13 MORE Things That Saved Apollo 13, part 7: Isolating the Surge Tank

Schematics of the Apollo command module interior. The surge tank was located in the left hand intermediate equipment bay. Credit: NASA.

Schematics of the Apollo command module interior. The surge tank was located in the left hand intermediate equipment bay. Credit: NASA.

Join Universe Today in celebrating the 45th anniversary of Apollo 13 with insights from NASA engineer Jerry Woodfill as we discuss various turning points in the mission.

Within minutes of the accident during the Apollo 13 mission, it became clear that Oxygen Tank 2 in the Service Module had failed. Then Mission Control radioed up procedures and several attempts were made to try to save the remaining oxygen in Tank 1. But the pressure readings continued to fall, and it soon became obvious that Tank 1 was going to fail as well. At that point, both the crew and those in Houston realized the extreme seriousness of the situation.

No oxygen meant the fuel cells would be inoperative, and the fuel cells produced electrical power, water and oxygen – three things vital to the lives of the crew and the life of the spacecraft.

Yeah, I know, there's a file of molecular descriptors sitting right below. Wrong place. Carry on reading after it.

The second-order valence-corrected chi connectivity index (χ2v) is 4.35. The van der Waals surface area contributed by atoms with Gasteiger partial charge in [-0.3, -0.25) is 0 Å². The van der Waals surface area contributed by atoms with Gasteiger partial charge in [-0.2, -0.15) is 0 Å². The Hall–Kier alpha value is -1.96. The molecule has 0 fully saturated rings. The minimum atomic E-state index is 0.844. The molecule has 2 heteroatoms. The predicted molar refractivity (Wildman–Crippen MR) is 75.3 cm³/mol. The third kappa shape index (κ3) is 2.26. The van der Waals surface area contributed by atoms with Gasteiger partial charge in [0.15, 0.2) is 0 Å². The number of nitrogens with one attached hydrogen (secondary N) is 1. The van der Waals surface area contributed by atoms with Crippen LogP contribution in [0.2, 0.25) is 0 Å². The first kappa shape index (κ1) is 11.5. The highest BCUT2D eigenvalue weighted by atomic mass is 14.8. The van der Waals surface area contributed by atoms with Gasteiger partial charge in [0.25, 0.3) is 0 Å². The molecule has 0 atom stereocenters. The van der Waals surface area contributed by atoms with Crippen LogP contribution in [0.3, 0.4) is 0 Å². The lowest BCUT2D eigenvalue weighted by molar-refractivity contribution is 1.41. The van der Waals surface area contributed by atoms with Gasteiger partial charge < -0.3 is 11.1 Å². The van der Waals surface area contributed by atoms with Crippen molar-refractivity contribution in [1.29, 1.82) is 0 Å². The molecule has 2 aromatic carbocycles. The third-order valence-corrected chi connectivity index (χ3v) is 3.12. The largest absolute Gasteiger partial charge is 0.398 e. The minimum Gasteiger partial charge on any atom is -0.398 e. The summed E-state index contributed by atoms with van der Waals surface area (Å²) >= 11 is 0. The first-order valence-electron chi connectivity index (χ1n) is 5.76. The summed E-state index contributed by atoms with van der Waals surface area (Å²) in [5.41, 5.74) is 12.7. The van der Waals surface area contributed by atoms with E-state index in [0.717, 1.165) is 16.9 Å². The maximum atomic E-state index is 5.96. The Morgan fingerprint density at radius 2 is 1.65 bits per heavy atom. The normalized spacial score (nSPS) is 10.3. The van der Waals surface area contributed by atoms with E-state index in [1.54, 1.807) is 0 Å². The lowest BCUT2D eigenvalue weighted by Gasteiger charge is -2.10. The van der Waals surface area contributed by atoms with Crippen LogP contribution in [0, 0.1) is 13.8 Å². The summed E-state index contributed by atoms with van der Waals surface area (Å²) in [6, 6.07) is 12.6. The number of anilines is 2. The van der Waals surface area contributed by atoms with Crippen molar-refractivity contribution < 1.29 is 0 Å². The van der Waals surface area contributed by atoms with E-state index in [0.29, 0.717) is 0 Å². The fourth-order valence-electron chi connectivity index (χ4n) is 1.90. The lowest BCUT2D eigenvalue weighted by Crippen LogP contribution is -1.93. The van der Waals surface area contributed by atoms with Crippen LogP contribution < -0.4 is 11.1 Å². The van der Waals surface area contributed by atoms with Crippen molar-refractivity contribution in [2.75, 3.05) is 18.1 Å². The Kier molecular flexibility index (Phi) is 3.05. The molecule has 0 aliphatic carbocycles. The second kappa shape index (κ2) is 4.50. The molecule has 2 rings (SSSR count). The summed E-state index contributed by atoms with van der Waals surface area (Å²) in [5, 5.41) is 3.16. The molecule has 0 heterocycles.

For power in the Command Module, all that was left were the batteries, but they were to be the sole source of power available for reentry. Besides the ambient air in the CM, the only oxygen remaining was contained in a so called ‘surge tank’ and three reserve one pound O2 tanks. These, too, were also mainly reserved for reentry, but they were automatically tapped in emergencies if there any oxygen fluctuations in the system.

In Chris Kraft’s autobiography Flight: My Life in Mission Control, the former flight director and former director of Johnson Space Center cited Gene Kranz’ decision to immediately isolate or seal off the surge tank as being one of the things that made rescuing the crew possible.

Why was it so essential to assure that the spare oxygen surge tank in the CM was —> Read More

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